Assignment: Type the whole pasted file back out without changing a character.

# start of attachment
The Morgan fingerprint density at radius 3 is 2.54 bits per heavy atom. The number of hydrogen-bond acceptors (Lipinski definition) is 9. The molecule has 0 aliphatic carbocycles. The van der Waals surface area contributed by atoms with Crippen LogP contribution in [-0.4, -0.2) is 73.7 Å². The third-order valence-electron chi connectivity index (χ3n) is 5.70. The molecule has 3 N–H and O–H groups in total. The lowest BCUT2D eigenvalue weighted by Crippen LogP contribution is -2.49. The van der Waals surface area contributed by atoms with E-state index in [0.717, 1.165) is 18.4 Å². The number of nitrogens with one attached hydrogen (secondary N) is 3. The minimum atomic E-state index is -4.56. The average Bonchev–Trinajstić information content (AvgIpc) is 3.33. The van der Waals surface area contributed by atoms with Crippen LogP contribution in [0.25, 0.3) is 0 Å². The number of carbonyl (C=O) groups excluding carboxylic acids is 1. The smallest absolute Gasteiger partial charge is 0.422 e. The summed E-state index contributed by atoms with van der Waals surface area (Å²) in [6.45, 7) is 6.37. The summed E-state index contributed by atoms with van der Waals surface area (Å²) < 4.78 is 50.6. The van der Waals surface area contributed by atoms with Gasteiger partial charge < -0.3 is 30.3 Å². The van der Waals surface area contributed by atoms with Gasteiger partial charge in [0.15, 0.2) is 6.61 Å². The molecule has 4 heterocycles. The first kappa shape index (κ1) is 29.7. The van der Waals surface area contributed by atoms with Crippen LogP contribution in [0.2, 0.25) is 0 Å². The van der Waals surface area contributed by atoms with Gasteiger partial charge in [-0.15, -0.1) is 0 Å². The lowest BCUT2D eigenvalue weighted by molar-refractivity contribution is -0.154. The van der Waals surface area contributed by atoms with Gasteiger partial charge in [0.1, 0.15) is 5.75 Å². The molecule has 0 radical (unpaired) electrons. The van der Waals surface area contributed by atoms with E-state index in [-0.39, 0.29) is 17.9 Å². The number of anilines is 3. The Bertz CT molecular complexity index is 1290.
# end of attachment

The Morgan fingerprint density at radius 3 is 2.54 bits per heavy atom. The number of hydrogen-bond acceptors (Lipinski definition) is 9. The molecule has 0 aliphatic carbocycles. The van der Waals surface area contributed by atoms with Crippen LogP contribution in [-0.4, -0.2) is 73.7 Å². The third-order valence-electron chi connectivity index (χ3n) is 5.70. The molecule has 3 N–H and O–H groups in total. The lowest BCUT2D eigenvalue weighted by Crippen LogP contribution is -2.49. The van der Waals surface area contributed by atoms with E-state index in [0.717, 1.165) is 18.4 Å². The number of nitrogens with one attached hydrogen (secondary N) is 3. The minimum atomic E-state index is -4.56. The average Bonchev–Trinajstić information content (AvgIpc) is 3.33. The van der Waals surface area contributed by atoms with Crippen LogP contribution in [0.25, 0.3) is 0 Å². The number of carbonyl (C=O) groups excluding carboxylic acids is 1. The smallest absolute Gasteiger partial charge is 0.422 e. The summed E-state index contributed by atoms with van der Waals surface area (Å²) in [6.45, 7) is 6.37. The summed E-state index contributed by atoms with van der Waals surface area (Å²) < 4.78 is 50.6. The van der Waals surface area contributed by atoms with Gasteiger partial charge < -0.3 is 30.3 Å². The van der Waals surface area contributed by atoms with Gasteiger partial charge in [0.15, 0.2) is 6.61 Å². The molecule has 4 heterocycles. The first kappa shape index (κ1) is 29.7. The van der Waals surface area contributed by atoms with Crippen LogP contribution in [0.2, 0.25) is 0 Å². The van der Waals surface area contributed by atoms with Gasteiger partial charge in [-0.15, -0.1) is 0 Å². The lowest BCUT2D eigenvalue weighted by molar-refractivity contribution is -0.154. The van der Waals surface area contributed by atoms with Gasteiger partial charge in [0.1, 0.15) is 5.75 Å². The molecule has 0 radical (unpaired) electrons. The van der Waals surface area contributed by atoms with E-state index in [-0.39, 0.29) is 17.9 Å². The number of anilines is 3. The Bertz CT molecular complexity index is 1290.